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This article was published on May 30, 2011


Publishing platform Wattpad sees rise in ‘Facebook fan fiction’

Publishing platform Wattpad sees rise in ‘Facebook fan fiction’
Martin Bryant
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Martin Bryant

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Martin Bryant is founder of Big Revolution, where he helps tech companies refine their proposition and positioning, and develops high-qualit Martin Bryant is founder of Big Revolution, where he helps tech companies refine their proposition and positioning, and develops high-quality, compelling content for them. He previously served in several roles at TNW, including Editor-in-Chief. He left the company in April 2016 for pastures new.

The Internet isn’t just transforming the world of professional publishing, it’s opening up a whole new world of self publishing, too. Sites like Wattpad have become hubs for people wanting to share their homespun fiction.

One of the benefits of so much fiction being shared digitally (Wattpad says it sees over 150,000 new works uploaded each month) is that trends can be spotted, telling us about what’s on the minds of creative people out there.

One of the most interesting trends Wattpad has spotted in recent months is ‘Facebook fan fiction’. Although not a dedicated fan fiction site, Wattpad says that it began to notice the a rise in fiction inspired by Facebook shortly after the release of the movie The Social Network.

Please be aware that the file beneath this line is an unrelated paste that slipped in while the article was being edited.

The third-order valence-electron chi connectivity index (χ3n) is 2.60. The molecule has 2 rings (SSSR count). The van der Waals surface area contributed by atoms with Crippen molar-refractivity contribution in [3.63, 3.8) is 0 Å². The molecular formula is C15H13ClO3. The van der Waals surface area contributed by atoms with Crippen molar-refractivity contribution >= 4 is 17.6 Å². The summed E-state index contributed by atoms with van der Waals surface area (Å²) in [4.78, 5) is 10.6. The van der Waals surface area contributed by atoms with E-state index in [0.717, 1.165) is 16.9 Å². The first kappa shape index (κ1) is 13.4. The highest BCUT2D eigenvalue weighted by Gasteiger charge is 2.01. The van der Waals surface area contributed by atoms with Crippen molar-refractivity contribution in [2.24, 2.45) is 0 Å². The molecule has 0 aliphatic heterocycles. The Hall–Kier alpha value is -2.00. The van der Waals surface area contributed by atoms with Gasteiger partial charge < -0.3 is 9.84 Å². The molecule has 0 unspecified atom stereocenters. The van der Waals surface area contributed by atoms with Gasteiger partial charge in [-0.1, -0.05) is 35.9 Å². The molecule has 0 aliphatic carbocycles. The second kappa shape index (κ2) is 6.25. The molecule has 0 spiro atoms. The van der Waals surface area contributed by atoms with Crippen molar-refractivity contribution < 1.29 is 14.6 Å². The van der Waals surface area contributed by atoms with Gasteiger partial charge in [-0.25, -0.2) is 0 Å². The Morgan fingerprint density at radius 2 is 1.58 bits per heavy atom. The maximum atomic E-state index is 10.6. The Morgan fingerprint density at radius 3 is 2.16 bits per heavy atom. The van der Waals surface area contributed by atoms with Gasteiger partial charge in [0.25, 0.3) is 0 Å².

“As critical and mainstream buzz for the film continued to build, a curious ground level activity began to develop; users began creating stories that incorporate Facebook as a character,” explains Wattpad’s Nina Lassam.

However, rather than use the people portrayed in The Social Network as a starting point for a story, writers appear to be using Facebook itself in stories. Lassam gives You’ve Been Tagged as an example. In this story by a 15 year-old author, the narrator is tagged in an ominous photo, forcing the characters to uncover clues via Facebook. “Through out the story, Facebook behaves like a stubborn guardian, revealing its secrets with characterized or human-like irrationality,” says Lassam.

Another example is the story Wait! He’s Real?!, in which a teenage protagonist tells everyone at school she met a boy over the summer. To maintain the illusion, she creates a Facebook Profile and sets her status to “in a relationship with Garrett Cross”. Soon, her wall and that of her friends’ is filled with Garrett’s newest friends and activities. “To Avery’s delight, Facebook, in effect, becomes her imaginary boyfriend,” explains Lassan, who notes that Wattpad carries around 500 stories that writers have given the metatag ‘Facebook’.

Right, I’m off to write a story in which Google Buzz becomes my girlfriend and then cheats on me with Friendster – the hussy!